Child grave with bracelets and gifts found in ancient city
A furnace for commercial production and a child’s grave with glass bracelets and gifts inside have been found for the first time during this year’s excavations in the ancient city of Kelenderis, established on the Mediterranean coast in the southern province of Mersin 2,800 years ago.
Located next to a fisherman’s shelter in the Aydıncık district on the Mersin-Antalya highway, the excavation and restoration/conservation works started in 1987 in the ancient city of Kelenderis and have been ongoing for 35 years uninterruptedly.
For the first time, the skeleton of a child, who was buried with four solid glass bracelets on his arm, gifts, clothes and a wooden coffin, has been unearthed in the ancient city, where nearly 150 tombs have also been found around the Odeon over the last 35 years. In addition, during the excavations conducted in the region, a furnace, which is thought to be used for tile production, was unearthed for the first time, documenting commercial production.
Speaking about the exciting discovery, the head of the excavations Mahmut Aydın said, “Excavations continue for 12 months of the year in the ancient city of Kelenderis. This year, we have completed the excavation and consolidation of the caves, the sitting area, and the supporting walls behind the Odeon structure. Now we found a furnace that excites us. We knew for years that there was production here, but we couldn’t find the oven. The oven is 1,300 years old. We think that roof tiles were produced inside the furnace. Because during the excavations we carried out last year and this year, a large amount of roof tiles, dated to the seventh century, were found around the furnace. Since the roof tiles were faulty, we found them scattered around it. When we completely empty the inside of the furnace, we might find even more faulty roof tiles.”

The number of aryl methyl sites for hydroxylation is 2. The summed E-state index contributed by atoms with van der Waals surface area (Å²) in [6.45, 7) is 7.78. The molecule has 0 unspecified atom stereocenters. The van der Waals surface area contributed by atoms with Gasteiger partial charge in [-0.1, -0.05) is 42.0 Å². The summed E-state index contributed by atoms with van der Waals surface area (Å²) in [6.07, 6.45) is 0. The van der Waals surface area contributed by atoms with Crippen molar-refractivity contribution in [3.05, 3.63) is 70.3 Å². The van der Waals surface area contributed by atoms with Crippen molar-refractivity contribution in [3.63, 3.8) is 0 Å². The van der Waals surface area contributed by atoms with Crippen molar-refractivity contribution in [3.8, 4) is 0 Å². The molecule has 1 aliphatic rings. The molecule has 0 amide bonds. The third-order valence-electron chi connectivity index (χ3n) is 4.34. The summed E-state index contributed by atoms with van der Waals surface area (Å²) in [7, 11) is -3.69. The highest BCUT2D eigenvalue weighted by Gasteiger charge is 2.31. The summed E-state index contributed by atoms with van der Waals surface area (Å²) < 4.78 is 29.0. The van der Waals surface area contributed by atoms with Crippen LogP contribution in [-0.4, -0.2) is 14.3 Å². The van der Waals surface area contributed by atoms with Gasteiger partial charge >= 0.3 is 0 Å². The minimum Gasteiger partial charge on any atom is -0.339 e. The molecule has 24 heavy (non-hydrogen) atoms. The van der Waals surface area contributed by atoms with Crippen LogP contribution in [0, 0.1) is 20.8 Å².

Speaking about the child’s grave, Aydın said, “We have previously uncovered nearly 150 tombs here, but none of them had burial gifts. In this one, we uncovered four glass bracelets, an inscription on a ceramic piece and a cup. This was a first. At the same time, there were several baby graves around this child’s grave. We understand from here that a part of the Odeon was used as a children’s burial area. When the carbon 14 analysis results come, we will be able to identify them more clearly. But we believe that this area was used as a burial area in the Middle Ages. As it is different from other burials, we will only be able to determine exactly when the child died with carbon 14 analysis.”